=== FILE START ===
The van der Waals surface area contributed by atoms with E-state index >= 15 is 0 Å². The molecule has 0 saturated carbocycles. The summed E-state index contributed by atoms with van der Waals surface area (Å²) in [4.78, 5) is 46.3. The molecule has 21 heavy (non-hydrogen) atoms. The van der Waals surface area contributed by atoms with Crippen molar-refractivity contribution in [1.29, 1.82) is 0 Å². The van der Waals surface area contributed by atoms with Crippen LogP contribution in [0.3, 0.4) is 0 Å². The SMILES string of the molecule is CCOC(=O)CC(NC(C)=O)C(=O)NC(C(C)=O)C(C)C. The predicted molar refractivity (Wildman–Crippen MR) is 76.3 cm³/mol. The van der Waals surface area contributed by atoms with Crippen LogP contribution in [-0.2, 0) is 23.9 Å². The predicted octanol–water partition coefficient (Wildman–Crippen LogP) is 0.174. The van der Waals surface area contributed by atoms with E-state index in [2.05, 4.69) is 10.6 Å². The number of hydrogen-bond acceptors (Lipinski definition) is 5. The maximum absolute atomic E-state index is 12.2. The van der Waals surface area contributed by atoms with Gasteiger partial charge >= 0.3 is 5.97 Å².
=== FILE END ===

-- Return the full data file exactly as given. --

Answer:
The van der Waals surface area contributed by atoms with E-state index >= 15 is 0 Å². The molecule has 0 saturated carbocycles. The summed E-state index contributed by atoms with van der Waals surface area (Å²) in [4.78, 5) is 46.3. The molecule has 21 heavy (non-hydrogen) atoms. The van der Waals surface area contributed by atoms with Crippen molar-refractivity contribution in [1.29, 1.82) is 0 Å². The van der Waals surface area contributed by atoms with Crippen LogP contribution in [0.3, 0.4) is 0 Å². The SMILES string of the molecule is CCOC(=O)CC(NC(C)=O)C(=O)NC(C(C)=O)C(C)C. The predicted molar refractivity (Wildman–Crippen MR) is 76.3 cm³/mol. The van der Waals surface area contributed by atoms with Crippen LogP contribution in [-0.2, 0) is 23.9 Å². The predicted octanol–water partition coefficient (Wildman–Crippen LogP) is 0.174. The van der Waals surface area contributed by atoms with E-state index in [2.05, 4.69) is 10.6 Å². The number of hydrogen-bond acceptors (Lipinski definition) is 5. The maximum absolute atomic E-state index is 12.2. The van der Waals surface area contributed by atoms with Gasteiger partial charge >= 0.3 is 5.97 Å².